Anti-competitive and costly government-mandated project labor agreements end open, fair and competitive bidding on contracts to build taxpayer-funded construction projects. Government-mandated PLAs discourage merit shop contractors from bidding on taxpayer-funded construction contracts and drive up costs by 12% to 20%, which results in fewer infrastructure improvements and reduced construction industry job creation.
- The Fair and Open Competition Act (H.R.1209/S.537), introduced by Rep. James Comer (R-KY) and Sen. Todd Young (R-Ind.), which would prevent the government from mandating a PLA as a condition of winning federal or federally assisted construction contracts.
- Legislative or executive measures to preserve fair and open competition on public construction contracts requiring government neutrality regarding a contractor’s use of a PLA.
- Federal and federally assisted construction contracts awarded based on sound and credible criteria, such as quality of work, experience and cost ─ not a company’s union affiliation or willingness to execute a PLA.
- Government-mandated PLAs and discriminatory PLA preferences on federal and federally assisted construction projects via President Biden’s Executive Order 14063 and related regulations and policies
- Claims by PLA proponents that government mandates and preferences for PLAs will improve the economy and efficiency in federal, state or local government contracting.
A PLA is a project-specific collective bargaining agreement with multiple unions that is unique to the construction industry. The National Labor Relations Act permits construction employers to execute a PLA voluntarily, but when a PLA is mandated by a government agency, construction contracts can be awarded only to contractors and subcontractors that agree to the terms and conditions of the PLA.
Typically, PLAs force contractors to recognize unions as the representatives of their employees on a job; use the union hiring hall to obtain workers; hire apprentices exclusively through union apprenticeship programs; pay fringe benefits into union-managed benefits and multi-employer pension programs; and obey the unions’ restrictive and inefficient work rules and job classifications. PLAs force employees to pay union dues, accept unwanted union representation and forfeit benefits earned during the life of a PLA project unless they join a union and become vested in union benefits plans.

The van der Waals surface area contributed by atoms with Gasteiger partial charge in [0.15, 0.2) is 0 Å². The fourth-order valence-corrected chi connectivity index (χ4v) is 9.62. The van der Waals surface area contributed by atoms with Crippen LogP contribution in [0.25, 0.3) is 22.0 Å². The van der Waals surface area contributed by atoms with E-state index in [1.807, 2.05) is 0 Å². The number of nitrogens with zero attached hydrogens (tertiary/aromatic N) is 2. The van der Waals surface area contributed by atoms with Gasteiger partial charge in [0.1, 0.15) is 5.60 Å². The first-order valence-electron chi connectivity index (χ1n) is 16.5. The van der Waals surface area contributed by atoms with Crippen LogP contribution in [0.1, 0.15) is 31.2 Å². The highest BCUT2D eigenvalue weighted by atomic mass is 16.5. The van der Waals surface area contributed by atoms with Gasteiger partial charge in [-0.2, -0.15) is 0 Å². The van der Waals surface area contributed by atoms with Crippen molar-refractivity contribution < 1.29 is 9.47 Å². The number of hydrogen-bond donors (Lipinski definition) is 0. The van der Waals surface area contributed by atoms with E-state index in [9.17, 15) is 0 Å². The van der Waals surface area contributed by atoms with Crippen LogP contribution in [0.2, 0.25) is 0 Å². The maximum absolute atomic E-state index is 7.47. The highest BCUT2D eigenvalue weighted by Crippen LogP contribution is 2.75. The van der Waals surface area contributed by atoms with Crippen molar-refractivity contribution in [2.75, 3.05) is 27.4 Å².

On Feb. 4, 2022, President Biden signed Executive Order 14063, which requires PLAs on federal construction contracts of $35 million or more. Once related regulations are finalized, the Biden proposal will replace President Obama’s Feb. 2, 2009, Executive Order 13502, which encourages federal agencies to mandate PLAs on large-scale federal construction projects exceeding $25 million in total value on a case-by-case basis, and permits states and localities to mandate PLAs on federally assisted projects. The Biden administration expects its proposed rule to affect about 120 federal contracts valued at $10 billion to $14 billion per year.
The Obama administration also repealed former President George W. Bush’s Executive Orders 13202 and 13208, which maintained government neutrality in federal contracting from 2001 to 2009 by prohibiting the government from requiring contractors to adhere to a government-mandated PLA as a condition of winning federal or federally assisted construction contracts.
In response to the threat of Obama administration PLA requirements, 27 states enacted legislation or executive orders restricting PLA requirements and preferences on state and local projects since 2011. Currently, 24 states have measures similar to the Bush orders that guarantee fair and open competition on taxpayer-funded construction projects.
Contracts subject to government-mandated PLAs steer work to unionized contractors and their unionized workforces, which represent just 11.3% of the private construction workforce, according to 2023 U.S. Bureau of Labor Statistics data. Therefore, PLA requirements deny opportunity to more than eight out of 10 of the nation’s private construction workers.
PLA requirements and PLA preferences on taxpayer-funded contracts expose procurement officials to intense political pressure, disrupt local collective bargaining agreements, stifle competition, create contracting and construction delays and legal challenges, and prevent taxpayers from receiving the best possible construction product at the best possible price